There is something to be said about a well written, human character. They leap off the page and speak to us as if they were right in front of us, as flesh and blood human beings, instead of fictional creations. When facing an invading army, one usually has two choices: give into what seems to be inevitable or fight for your family, your home, and your nation. On World on Fire, Grzegorz Tomaszeski (Mateusz Więcławek) is introduced to the audience as a young man who wants his father’s approval. He will soon earn in a way that will forever change the course of his life.

When the Germans invade Poland, Grzegorz joins his father and other men at Danzig to prevent the Nazis from entering the country. Their attempts, as history tell us, is not a success. After watching his father being killed by German soldiers, Grzegorz quickly learns about the harsh nature of war. Finding a father figure in fellow fighter Konrad, they plan to get out of Poland and Europe in general. But that journey will be far from easy and they can only pray that they survive.

To sum it up: War has a way of forcing us to grow up quickly as few things can. Grzegorz’s time as young man ignorant of the world around him ends in Danzig. Now fully understanding what he must do, he knows that he has no choice. It is one of those truths about being an adult that can only be learned the hard way.

Which is why he is a memorable character.

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World on Fire Character Review: Jan Tomaszeski

*For the foreseeable future, some Character Review posts may not be published every Thursday as they have in the past.

*Warning: This post contains spoilers about the characters from the television series World on Fire. Read at your own risk if you have not watched the show.

There is something to be said about a well written, human character. They leap off the page and speak to us as if they were right in front of us, as flesh and blood human beings, instead of fictional creations. When one’s country goes to war, no one is immune from it’s cold touch. On World on Fire, Jan Tomaszeski (Eryk Biedunkiewicz) is the youngest of three children.

His life is relatively normal, until the Nazis invade Poland. With his father, older brother Grzegorz (Mateusz Wieclawek), and older sister Kasia (Zofia Wichlacz) fighting for their country, Jan is sent to England with his brother-in-law, Harry Chase (Jonah Hauer-King). Left with Robina (Lesley Manville), Harry’s domineering mother, he is a stranger in a strange land. Clinging to the memories of his family and the hope that they are still alive, Jan is faced with a challenge that only occurs during war time.

Children, we are told, are resilient. They have the ability to bounce back emotionally and psychologically faster than adults. But that does not mean that the scars of the experience completely disappear. Though Jan is still quite young, there is something in him that keeps him going. Which I happen to think is an inspiration to us all, regardless of age.

Which is why he is a memorable character.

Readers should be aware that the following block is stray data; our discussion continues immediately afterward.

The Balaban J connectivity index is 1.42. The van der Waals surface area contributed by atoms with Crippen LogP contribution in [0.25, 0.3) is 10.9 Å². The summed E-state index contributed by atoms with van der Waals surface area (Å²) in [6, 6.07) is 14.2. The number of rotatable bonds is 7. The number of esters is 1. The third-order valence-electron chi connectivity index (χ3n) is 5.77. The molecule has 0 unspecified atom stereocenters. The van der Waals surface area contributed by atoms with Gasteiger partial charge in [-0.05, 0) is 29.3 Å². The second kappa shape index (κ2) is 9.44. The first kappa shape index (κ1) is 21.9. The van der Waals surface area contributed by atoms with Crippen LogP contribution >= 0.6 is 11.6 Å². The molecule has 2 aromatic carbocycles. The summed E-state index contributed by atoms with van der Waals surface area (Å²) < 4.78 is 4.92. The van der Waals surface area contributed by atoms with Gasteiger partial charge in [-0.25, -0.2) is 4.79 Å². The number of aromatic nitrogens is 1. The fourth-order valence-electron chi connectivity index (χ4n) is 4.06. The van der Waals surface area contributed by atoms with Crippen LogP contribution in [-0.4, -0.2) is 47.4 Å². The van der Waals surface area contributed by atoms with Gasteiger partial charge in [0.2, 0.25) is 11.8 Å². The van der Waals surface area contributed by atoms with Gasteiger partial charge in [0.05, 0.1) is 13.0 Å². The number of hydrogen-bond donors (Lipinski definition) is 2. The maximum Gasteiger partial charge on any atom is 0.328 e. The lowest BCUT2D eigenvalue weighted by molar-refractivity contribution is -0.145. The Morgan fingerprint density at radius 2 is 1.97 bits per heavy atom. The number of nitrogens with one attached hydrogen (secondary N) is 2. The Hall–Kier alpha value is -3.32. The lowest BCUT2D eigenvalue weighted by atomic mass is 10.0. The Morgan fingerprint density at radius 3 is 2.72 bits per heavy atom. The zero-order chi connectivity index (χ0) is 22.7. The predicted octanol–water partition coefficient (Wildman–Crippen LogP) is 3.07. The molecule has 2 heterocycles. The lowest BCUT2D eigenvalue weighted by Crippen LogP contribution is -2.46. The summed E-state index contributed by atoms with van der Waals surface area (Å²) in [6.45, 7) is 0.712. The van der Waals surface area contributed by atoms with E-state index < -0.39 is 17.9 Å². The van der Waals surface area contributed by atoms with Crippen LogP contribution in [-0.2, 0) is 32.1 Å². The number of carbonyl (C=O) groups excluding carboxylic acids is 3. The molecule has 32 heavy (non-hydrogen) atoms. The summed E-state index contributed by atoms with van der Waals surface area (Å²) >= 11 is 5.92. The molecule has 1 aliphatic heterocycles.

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World on Fire Character Review: Albert Fallou

*For the foreseeable future, some Character Review posts may not be published every Thursday as they have in the past.

*Warning: This post contains spoilers about the characters from the television series World on Fire. Read at your own risk if you have not watched the show.

There is something to be said about a well written, human character. They leap off the page and speak to us as if they were right in front of us, as flesh and blood human beings, instead of fictional creations. It would be nice to live in a world in which whom one loves is just another aspect of who they are. But the reality is we are judged based on our sexuality and based on that judgment, assigned a value. On World on Fire, Albert Fallou (Parker Sawyers) is a Frenchman whose family is originally from West Africa. He is also gay and in love with American doctor Webster O’Connor (Brian J. Smith).

Before the Nazis invade, Albert just lives his life as anyone does. But things quickly change under German rule. Targeted for his West African heritage, the Nuremberg Laws state that Albert is a second class citizen. Fearing for his and Webster’s lives, Albert asks Webster to smuggle him out of France. He knows that while his partner may be able to fly under the radar for a short time, Webster’s sexuality could be revealed at any time.

To sum it up: It takes courage to be yourself in a world that at best denies your rights and at worst, wants you dead. But, it also takes courage to know when it is better to leave your home and stay alive rather than stay where you are and risk being killed. Albert is aware of the world he now lives in and the tough choices that must be made in order to survive.

Which is why he is a memorable character.

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World on Fire Character Review: Webster O’Connor

*For the foreseeable future, some Character Review posts may not be published every Thursday as they have in the past.

*Warning: This post contains spoilers about the characters from the television series World on Fire. Read at your own risk if you have not watched the show.

There is something to be said about a well written, human character. They leap off the page and speak to us as if they were right in front of us, as flesh and blood human beings, instead of fictional creations. The truth of human sexuality is that it has always been a spectrum. But for most of our time on Earth, the only acceptable sexual relationship has been between a man and a woman. It is only in the last few decades (depending on where one lives) that members of the LGBTQ community are free to live and love as they want to.

On World on Fire, Webster O’Connor (Brian J. Smith) is an American doctor working and living in Paris as World War II rumbles on the horizon. He is also gay. Before the Germans invade the country, Webster is able to live openly as a gay man (well, as much as one could back then). Happily involved with Albert Fallou (Parker Sawyers), Webster does not listen to his aunt, Nancy Campbell (Helen Hunt) when she strongly recommends that he return to the States.